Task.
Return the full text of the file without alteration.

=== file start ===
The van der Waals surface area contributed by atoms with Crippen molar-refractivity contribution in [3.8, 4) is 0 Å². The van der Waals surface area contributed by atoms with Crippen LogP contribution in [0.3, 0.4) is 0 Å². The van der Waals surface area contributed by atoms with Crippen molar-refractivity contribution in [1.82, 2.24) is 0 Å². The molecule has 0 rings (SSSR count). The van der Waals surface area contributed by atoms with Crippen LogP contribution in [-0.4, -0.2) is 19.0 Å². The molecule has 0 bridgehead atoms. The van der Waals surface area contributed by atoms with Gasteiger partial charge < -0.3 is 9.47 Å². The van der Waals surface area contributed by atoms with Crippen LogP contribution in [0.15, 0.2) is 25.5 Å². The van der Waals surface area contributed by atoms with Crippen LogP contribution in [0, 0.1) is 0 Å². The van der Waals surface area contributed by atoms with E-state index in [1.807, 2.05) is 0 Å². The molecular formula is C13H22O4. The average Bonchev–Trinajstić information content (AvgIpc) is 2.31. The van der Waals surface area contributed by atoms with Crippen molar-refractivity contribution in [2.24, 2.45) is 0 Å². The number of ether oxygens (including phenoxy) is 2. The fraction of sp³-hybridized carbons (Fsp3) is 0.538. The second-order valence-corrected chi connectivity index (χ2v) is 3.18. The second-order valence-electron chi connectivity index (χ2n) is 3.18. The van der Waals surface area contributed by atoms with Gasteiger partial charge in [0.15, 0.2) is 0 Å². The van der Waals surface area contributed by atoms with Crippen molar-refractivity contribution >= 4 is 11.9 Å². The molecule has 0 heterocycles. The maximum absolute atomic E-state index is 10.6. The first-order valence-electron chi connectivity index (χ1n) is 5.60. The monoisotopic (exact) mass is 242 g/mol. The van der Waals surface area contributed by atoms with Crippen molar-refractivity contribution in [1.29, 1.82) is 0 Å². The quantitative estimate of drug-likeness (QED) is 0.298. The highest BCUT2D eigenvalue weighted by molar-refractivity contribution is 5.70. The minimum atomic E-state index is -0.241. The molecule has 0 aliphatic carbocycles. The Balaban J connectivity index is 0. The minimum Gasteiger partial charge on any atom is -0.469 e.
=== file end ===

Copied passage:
The van der Waals surface area contributed by atoms with Crippen molar-refractivity contribution in [3.8, 4) is 0 Å². The van der Waals surface area contributed by atoms with Crippen LogP contribution in [0.3, 0.4) is 0 Å². The van der Waals surface area contributed by atoms with Crippen molar-refractivity contribution in [1.82, 2.24) is 0 Å². The molecule has 0 rings (SSSR count). The van der Waals surface area contributed by atoms with Crippen LogP contribution in [-0.4, -0.2) is 19.0 Å². The molecule has 0 bridgehead atoms. The van der Waals surface area contributed by atoms with Gasteiger partial charge < -0.3 is 9.47 Å². The van der Waals surface area contributed by atoms with Crippen LogP contribution in [0.15, 0.2) is 25.5 Å². The van der Waals surface area contributed by atoms with Crippen LogP contribution in [0, 0.1) is 0 Å². The van der Waals surface area contributed by atoms with E-state index in [1.807, 2.05) is 0 Å². The molecular formula is C13H22O4. The average Bonchev–Trinajstić information content (AvgIpc) is 2.31. The van der Waals surface area contributed by atoms with Crippen molar-refractivity contribution in [2.24, 2.45) is 0 Å². The number of ether oxygens (including phenoxy) is 2. The fraction of sp³-hybridized carbons (Fsp3) is 0.538. The second-order valence-corrected chi connectivity index (χ2v) is 3.18. The second-order valence-electron chi connectivity index (χ2n) is 3.18. The van der Waals surface area contributed by atoms with Gasteiger partial charge in [0.15, 0.2) is 0 Å². The van der Waals surface area contributed by atoms with Crippen molar-refractivity contribution >= 4 is 11.9 Å². The molecule has 0 heterocycles. The maximum absolute atomic E-state index is 10.6. The first-order valence-electron chi connectivity index (χ1n) is 5.60. The monoisotopic (exact) mass is 242 g/mol. The van der Waals surface area contributed by atoms with Crippen molar-refractivity contribution in [1.29, 1.82) is 0 Å². The quantitative estimate of drug-likeness (QED) is 0.298. The highest BCUT2D eigenvalue weighted by molar-refractivity contribution is 5.70. The minimum atomic E-state index is -0.241. The molecule has 0 aliphatic carbocycles. The Balaban J connectivity index is 0. The minimum Gasteiger partial charge on any atom is -0.469 e.